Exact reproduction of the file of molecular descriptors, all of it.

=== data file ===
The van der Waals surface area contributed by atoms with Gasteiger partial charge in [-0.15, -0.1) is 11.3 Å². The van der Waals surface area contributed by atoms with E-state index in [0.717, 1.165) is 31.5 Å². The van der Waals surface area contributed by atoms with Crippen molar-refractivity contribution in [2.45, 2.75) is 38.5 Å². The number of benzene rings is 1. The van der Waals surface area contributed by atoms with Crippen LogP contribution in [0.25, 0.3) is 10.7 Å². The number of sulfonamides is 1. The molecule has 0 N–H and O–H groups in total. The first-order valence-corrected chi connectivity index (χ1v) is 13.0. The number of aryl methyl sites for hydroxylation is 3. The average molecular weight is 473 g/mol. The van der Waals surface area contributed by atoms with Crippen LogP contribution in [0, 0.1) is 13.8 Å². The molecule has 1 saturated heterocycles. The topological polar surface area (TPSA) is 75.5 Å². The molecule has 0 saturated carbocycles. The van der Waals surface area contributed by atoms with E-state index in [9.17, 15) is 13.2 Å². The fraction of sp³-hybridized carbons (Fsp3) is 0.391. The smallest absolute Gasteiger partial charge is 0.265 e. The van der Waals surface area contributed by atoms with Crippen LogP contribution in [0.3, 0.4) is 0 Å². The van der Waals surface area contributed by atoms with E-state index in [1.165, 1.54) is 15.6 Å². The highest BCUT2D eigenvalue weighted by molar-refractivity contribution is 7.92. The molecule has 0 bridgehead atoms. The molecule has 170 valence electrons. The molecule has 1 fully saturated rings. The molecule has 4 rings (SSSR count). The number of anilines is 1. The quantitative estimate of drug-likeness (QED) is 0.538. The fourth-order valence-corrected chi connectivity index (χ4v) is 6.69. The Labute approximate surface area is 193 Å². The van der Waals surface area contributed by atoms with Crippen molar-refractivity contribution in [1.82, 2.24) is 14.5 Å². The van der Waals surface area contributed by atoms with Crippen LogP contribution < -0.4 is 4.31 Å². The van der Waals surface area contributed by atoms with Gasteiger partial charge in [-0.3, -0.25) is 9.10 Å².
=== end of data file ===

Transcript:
The van der Waals surface area contributed by atoms with Gasteiger partial charge in [-0.15, -0.1) is 11.3 Å². The van der Waals surface area contributed by atoms with E-state index in [0.717, 1.165) is 31.5 Å². The van der Waals surface area contributed by atoms with Crippen molar-refractivity contribution in [2.45, 2.75) is 38.5 Å². The number of benzene rings is 1. The van der Waals surface area contributed by atoms with Crippen LogP contribution in [0.25, 0.3) is 10.7 Å². The number of sulfonamides is 1. The molecule has 0 N–H and O–H groups in total. The first-order valence-corrected chi connectivity index (χ1v) is 13.0. The number of aryl methyl sites for hydroxylation is 3. The average molecular weight is 473 g/mol. The van der Waals surface area contributed by atoms with Crippen LogP contribution in [0, 0.1) is 13.8 Å². The molecule has 1 saturated heterocycles. The topological polar surface area (TPSA) is 75.5 Å². The molecule has 0 saturated carbocycles. The van der Waals surface area contributed by atoms with E-state index in [9.17, 15) is 13.2 Å². The fraction of sp³-hybridized carbons (Fsp3) is 0.391. The smallest absolute Gasteiger partial charge is 0.265 e. The van der Waals surface area contributed by atoms with Crippen LogP contribution in [0.3, 0.4) is 0 Å². The van der Waals surface area contributed by atoms with E-state index in [1.165, 1.54) is 15.6 Å². The highest BCUT2D eigenvalue weighted by molar-refractivity contribution is 7.92. The molecule has 0 bridgehead atoms. The molecule has 170 valence electrons. The molecule has 1 fully saturated rings. The molecule has 4 rings (SSSR count). The number of anilines is 1. The quantitative estimate of drug-likeness (QED) is 0.538. The fourth-order valence-corrected chi connectivity index (χ4v) is 6.69. The Labute approximate surface area is 193 Å². The van der Waals surface area contributed by atoms with Crippen molar-refractivity contribution in [1.82, 2.24) is 14.5 Å². The van der Waals surface area contributed by atoms with Crippen LogP contribution < -0.4 is 4.31 Å². The van der Waals surface area contributed by atoms with Gasteiger partial charge in [-0.3, -0.25) is 9.10 Å².